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Thursday 2 October 2014

Wheelchair user turned away from both Dart and bus

Laura Larkin

Published 13/08/2014 | 08:05

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12 Aug 2014; Aideen Horan. Bewleys Hotel, Ballsbridge, Dublin. Picture: Caroline Quinn
12 Aug 2014; Aideen Horan. Bewleys Hotel, Ballsbridge, Dublin. Picture: Caroline Quinn
12 Aug 2014; Aideen Horan. Bewleys Hotel, Ballsbridge, Dublin. Picture: Caroline Quinn
12 Aug 2014; Aideen Horan. Bewleys Hotel, Ballsbridge, Dublin. Picture: Caroline Quinn

A YOUNG wheelchair user was left stranded on her way to college after she was unable to board both a train and a bus in Dublin.

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Irish Rail has apologised after Aideen Horan (23), who is a student at UCD’s Blackrock campus, could not get on a train at Sydney Parade due to a lack of staff at the station to assist her.

The business student left the station and tried to get a bus instead, but was left sitting at the bus stop after a driver told her the wheelchair ramp wasn’t working.

Aideen, who has cerebral palsy, took to social media to express her anger.

She claimed that services have deteriorated in the last few years as money troubles cause staff shortages in Dart stations.

After her attempt to board a Dart was unsuccessful, she was left with no choice but to catch the bus.

Aideen told the Herald that when it pulled up at the stop  the driver told her “ramp’s broken” and closed the door.

“If a door on the bus was broken and people couldn’t get on, it wouldn’t leave the station but they’ll send one out with a broken ramp,” Aideen said. “I know we’re the minority but we still deserve to use the bus.”

Aideen had to return home and ask her roommate to accompany her on the train.

“I can’t rely on the goodwill of people and I shouldn’t have to,” she said, adding that last week’s incident was not a once-off.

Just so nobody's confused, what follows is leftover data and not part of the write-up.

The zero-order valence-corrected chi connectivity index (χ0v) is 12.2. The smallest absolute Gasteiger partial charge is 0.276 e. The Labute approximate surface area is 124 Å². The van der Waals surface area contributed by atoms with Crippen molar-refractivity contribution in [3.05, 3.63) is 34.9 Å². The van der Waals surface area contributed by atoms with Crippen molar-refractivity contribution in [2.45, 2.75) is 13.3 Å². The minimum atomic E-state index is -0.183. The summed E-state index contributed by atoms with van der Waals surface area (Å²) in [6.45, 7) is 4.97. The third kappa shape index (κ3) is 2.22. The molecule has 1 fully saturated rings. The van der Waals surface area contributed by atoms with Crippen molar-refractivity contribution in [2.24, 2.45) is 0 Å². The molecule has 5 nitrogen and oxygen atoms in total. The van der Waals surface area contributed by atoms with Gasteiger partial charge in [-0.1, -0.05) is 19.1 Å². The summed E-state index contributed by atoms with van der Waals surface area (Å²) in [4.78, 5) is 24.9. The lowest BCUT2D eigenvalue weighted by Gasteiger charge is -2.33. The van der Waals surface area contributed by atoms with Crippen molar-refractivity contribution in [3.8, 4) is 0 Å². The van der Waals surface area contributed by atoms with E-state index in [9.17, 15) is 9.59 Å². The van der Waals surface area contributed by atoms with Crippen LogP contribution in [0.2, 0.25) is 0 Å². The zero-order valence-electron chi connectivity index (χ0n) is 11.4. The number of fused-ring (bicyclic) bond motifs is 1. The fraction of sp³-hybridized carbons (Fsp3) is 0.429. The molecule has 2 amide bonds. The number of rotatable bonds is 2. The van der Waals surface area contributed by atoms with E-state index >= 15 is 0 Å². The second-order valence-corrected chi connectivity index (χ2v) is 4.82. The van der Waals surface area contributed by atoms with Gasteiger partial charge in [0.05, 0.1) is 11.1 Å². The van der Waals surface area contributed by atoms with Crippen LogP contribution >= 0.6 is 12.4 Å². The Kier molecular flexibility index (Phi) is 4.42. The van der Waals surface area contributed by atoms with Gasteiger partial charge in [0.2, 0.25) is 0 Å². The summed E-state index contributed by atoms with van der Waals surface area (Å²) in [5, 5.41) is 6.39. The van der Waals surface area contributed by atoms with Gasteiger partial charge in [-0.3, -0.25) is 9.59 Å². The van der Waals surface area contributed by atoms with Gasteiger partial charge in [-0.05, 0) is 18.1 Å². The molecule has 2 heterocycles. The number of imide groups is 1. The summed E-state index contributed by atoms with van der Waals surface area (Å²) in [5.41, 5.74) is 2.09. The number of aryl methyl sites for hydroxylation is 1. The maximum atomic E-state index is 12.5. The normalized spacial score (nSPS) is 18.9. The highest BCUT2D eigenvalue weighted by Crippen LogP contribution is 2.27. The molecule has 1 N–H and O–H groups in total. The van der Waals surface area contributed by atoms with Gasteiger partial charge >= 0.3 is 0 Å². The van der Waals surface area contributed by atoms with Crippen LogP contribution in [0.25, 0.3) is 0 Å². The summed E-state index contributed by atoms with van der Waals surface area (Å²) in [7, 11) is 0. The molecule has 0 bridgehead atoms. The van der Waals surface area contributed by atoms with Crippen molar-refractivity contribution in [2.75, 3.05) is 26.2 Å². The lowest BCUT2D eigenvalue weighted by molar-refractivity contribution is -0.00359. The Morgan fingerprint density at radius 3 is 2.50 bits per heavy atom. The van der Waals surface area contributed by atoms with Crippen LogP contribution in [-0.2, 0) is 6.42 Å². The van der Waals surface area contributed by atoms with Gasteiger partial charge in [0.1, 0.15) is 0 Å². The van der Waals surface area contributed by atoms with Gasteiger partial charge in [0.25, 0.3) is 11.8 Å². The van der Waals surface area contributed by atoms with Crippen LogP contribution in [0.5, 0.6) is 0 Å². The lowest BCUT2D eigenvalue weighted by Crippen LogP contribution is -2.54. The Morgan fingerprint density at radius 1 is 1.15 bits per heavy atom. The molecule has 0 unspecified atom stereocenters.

The Ballinasloe native said she has also lived in Germany and Spain and travelled the West Coast of America and that Dublin’s rating as an accessible city doesn’t measure up.

“I love Dublin but for a capital city it’s not great for getting around,” she said.

Aideen lodged a complaint with Irish Rail when she had similar problems last year.

In their response, the company cited financial constraints as the reason for the lack of available staff to help.

Irish Rail also directed her to a disability assistance helpline to arrange someone to help her at the station, but she said that solution wasn’t an option for her when she is on her own.

Last night a spokesman apologised for the latest incident and again highlighted the company’s helpline. However, Aideen said: “I can’t use my phone when I’m out and about so their solution is useless.”

Independence

Broken lifts at stations are also an issue and sometimes she has to travel an extra stop to cross over and come back if a lift isn’t working.

“It’s called public transport for a reason and if it’s not accessible then I lose my independence,” she said.

“What happens when I get a job and it really won’t be acceptable for me to be late on a regular basis?” she asked.

“I am not looking for special treatment. I’m independent like everyone else, I just sit in a chair all day,” she said.

A Dublin Bus spokesperson apologised for the broken ramp and said the company will investigate the incident.

hnews@herald.ie

Irish Independent

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